June 16, 2002
June 16, 2002
June 19, 2002
7.159.1 - 7.159.6
An Advanced Microcontroller Systems Course for Upper-Level Undergraduate Curriculum
Teofilo A. Caceres, Zachary Combs and James A. Ochoa Texas A&M University
The Electronics Engineering Technology program at Texas A&M University prepares undergraduate students to “hit the ground running” in industry engineering positions. The program has a strong system-integration curriculum emphasizing the theory and application of both analog and digital electronics. Recognizing the popularity and importance of embedded processors, the EET program offers a Microcontroller Systems course (ENTC 349) that focuses on microcontroller architecture and interfacing.
Traditional microcontroller/microprocessor courses focus considerable attention on architectures, instruction sets and addressing modes for simple devices like the Motorola 68000 or Intel 8051/8088. However, these devices provide only simple interfacing resources and lack the ability to simultaneously connect to multiple sensors and actuators. Often, students are limited to integrating a parallel port and UART to the processor. In contrast, students in ENTC 349 work with the powerful 32-bit Motorola 68332 microcontroller.
The 68332 microcontroller is a multi-module processor with on-chip CPU, RAM, a serial communication interface, a serial peripheral interface, a time processing unit, and a system integration module. In the first several weeks of the semester, students study the processor’s overall architecture and then focus on the CPU (i.e., instruction set and addressing modes). Students then explore the architecture and operation of each of the other modules. As the modules are covered in lecture, students are given laboratory problems that involve interfacing the 68332 to external circuitry. The individual labs lead up to a final project that is completed during the last four weeks of the semester. The project requires interfacing the microcontroller to multiple external devices (incl. analog-to-digital converter, H-bridge motor controller, etc) and creating a real-time user interface and motor control program.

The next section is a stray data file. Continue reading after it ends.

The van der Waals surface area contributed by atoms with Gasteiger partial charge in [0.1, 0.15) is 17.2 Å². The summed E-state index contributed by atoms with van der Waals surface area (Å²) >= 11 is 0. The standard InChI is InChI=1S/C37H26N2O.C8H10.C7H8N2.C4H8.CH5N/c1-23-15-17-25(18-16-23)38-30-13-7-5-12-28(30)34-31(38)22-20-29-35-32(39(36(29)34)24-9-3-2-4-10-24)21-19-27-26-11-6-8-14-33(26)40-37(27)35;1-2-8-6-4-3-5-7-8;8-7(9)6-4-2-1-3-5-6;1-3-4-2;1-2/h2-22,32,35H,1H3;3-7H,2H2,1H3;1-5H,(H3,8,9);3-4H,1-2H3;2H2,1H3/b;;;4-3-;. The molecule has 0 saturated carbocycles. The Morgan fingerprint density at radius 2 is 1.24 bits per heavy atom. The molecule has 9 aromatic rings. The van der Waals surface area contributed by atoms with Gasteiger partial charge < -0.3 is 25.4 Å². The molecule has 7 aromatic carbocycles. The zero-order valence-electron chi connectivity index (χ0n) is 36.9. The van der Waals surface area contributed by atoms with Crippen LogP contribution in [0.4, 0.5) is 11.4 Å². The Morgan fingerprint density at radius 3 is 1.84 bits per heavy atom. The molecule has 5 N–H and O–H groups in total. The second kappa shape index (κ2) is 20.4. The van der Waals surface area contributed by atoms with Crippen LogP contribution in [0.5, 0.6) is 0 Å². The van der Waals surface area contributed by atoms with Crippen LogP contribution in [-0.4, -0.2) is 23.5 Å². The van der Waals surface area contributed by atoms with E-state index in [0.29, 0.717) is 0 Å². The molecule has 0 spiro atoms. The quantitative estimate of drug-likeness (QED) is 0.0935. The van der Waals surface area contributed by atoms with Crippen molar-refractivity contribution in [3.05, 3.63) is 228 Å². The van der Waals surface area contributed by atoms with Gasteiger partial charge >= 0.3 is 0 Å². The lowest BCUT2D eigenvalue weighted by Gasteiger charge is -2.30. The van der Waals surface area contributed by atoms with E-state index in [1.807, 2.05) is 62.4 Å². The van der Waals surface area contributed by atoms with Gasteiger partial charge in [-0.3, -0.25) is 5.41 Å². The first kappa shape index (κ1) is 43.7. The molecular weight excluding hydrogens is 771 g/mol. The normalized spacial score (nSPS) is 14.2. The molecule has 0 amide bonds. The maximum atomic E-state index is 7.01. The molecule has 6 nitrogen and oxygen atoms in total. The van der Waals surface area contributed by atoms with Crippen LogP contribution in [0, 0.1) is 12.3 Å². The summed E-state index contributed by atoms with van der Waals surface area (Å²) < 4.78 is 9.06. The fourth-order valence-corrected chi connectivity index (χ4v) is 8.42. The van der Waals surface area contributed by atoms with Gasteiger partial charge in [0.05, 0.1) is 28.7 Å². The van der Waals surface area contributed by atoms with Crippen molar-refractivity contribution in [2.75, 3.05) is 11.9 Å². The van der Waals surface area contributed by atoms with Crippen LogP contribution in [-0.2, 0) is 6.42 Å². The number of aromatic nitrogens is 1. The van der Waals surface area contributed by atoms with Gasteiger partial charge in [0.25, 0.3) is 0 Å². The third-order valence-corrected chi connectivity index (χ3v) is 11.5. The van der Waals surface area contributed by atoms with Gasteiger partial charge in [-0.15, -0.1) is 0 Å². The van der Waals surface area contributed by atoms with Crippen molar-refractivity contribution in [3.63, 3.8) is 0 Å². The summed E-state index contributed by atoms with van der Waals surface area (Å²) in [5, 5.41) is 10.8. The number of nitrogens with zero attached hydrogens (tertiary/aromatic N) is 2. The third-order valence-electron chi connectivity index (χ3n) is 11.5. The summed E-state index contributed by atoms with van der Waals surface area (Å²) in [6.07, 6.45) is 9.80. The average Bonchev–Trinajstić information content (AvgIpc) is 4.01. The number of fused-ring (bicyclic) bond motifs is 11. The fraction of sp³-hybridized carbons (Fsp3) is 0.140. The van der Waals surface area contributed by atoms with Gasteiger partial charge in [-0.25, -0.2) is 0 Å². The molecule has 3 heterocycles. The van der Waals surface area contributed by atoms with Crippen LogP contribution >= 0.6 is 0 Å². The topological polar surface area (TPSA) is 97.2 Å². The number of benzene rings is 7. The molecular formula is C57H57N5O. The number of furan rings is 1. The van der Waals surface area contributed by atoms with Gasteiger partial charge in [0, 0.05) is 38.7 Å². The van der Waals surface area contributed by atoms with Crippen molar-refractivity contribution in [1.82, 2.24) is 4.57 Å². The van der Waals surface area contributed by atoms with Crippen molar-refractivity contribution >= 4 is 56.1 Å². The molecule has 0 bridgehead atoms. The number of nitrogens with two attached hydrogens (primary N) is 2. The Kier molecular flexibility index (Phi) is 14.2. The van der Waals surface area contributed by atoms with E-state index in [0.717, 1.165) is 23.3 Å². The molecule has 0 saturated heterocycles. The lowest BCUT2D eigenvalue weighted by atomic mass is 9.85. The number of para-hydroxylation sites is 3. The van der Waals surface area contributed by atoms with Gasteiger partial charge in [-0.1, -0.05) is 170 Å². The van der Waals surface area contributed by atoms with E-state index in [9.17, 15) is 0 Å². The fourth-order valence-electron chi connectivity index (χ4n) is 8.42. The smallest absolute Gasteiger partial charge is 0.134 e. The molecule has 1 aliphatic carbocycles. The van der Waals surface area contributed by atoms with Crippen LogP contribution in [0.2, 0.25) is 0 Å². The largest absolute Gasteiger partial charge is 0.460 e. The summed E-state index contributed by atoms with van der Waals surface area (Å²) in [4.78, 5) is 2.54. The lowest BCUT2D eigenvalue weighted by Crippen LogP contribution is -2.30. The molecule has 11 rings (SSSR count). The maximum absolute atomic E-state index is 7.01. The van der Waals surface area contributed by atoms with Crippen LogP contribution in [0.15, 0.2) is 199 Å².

This paper will discuss the course structure and will provide a detailed description of the final project, including required hardware and software resources.
The Electronics Engineering Technology Program at Texas A&M University teaches an advanced microcontroller systems course, ENTC 349: Microcontroller Systems, which utilizes a complex Motorola microcontroller. Students in the course learn about microcontroller architecture, instruction sets, and addressing modes as they would in most microcontrollers Proceedings of the 2002 American Society for Engineering Education Annual Conference & Exposition Copyright Ó 2002, American Society for Engineering Education
Caceras, T., & Ochoa, J. (2002, June), An Advanced Microcontroller Systems Course For Upper Level Undergraduate Curriculum Paper presented at 2002 Annual Conference, Montreal, Canada. 10.18260/1-2--10887
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